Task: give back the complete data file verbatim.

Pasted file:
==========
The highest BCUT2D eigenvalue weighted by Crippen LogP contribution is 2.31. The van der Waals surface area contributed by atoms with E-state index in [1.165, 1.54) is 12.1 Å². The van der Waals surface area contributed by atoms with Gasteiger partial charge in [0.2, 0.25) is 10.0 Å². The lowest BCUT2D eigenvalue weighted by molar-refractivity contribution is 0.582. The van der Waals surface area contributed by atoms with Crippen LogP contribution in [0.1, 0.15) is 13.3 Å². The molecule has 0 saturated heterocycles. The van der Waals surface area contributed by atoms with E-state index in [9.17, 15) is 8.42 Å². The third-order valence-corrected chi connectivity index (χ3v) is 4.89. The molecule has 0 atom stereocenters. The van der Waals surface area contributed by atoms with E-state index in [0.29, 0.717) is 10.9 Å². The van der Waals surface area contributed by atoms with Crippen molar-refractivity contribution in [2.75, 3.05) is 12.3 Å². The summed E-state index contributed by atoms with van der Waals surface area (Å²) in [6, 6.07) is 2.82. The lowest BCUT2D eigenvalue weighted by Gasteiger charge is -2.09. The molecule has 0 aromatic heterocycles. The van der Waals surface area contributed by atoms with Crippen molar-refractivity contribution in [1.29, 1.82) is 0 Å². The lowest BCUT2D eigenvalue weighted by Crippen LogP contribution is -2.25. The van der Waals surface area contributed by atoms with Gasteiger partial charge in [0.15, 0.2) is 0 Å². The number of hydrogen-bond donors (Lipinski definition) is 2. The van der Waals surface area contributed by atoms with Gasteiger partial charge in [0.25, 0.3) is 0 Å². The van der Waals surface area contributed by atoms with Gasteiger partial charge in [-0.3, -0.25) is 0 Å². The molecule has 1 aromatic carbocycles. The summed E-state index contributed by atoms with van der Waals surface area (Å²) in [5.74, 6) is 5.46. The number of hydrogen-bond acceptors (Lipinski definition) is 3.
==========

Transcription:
The highest BCUT2D eigenvalue weighted by Crippen LogP contribution is 2.31. The van der Waals surface area contributed by atoms with E-state index in [1.165, 1.54) is 12.1 Å². The van der Waals surface area contributed by atoms with Gasteiger partial charge in [0.2, 0.25) is 10.0 Å². The lowest BCUT2D eigenvalue weighted by molar-refractivity contribution is 0.582. The van der Waals surface area contributed by atoms with Crippen LogP contribution in [0.1, 0.15) is 13.3 Å². The molecule has 0 saturated heterocycles. The van der Waals surface area contributed by atoms with E-state index in [9.17, 15) is 8.42 Å². The third-order valence-corrected chi connectivity index (χ3v) is 4.89. The molecule has 0 atom stereocenters. The van der Waals surface area contributed by atoms with E-state index in [0.29, 0.717) is 10.9 Å². The van der Waals surface area contributed by atoms with Crippen molar-refractivity contribution in [2.75, 3.05) is 12.3 Å². The summed E-state index contributed by atoms with van der Waals surface area (Å²) in [6, 6.07) is 2.82. The lowest BCUT2D eigenvalue weighted by Gasteiger charge is -2.09. The molecule has 0 aromatic heterocycles. The van der Waals surface area contributed by atoms with Crippen molar-refractivity contribution in [1.29, 1.82) is 0 Å². The lowest BCUT2D eigenvalue weighted by Crippen LogP contribution is -2.25. The van der Waals surface area contributed by atoms with Gasteiger partial charge in [0.15, 0.2) is 0 Å². The number of hydrogen-bond donors (Lipinski definition) is 2. The van der Waals surface area contributed by atoms with Gasteiger partial charge in [0.25, 0.3) is 0 Å². The van der Waals surface area contributed by atoms with Gasteiger partial charge in [-0.3, -0.25) is 0 Å². The molecule has 1 aromatic carbocycles. The summed E-state index contributed by atoms with van der Waals surface area (Å²) in [5.74, 6) is 5.46. The number of hydrogen-bond acceptors (Lipinski definition) is 3.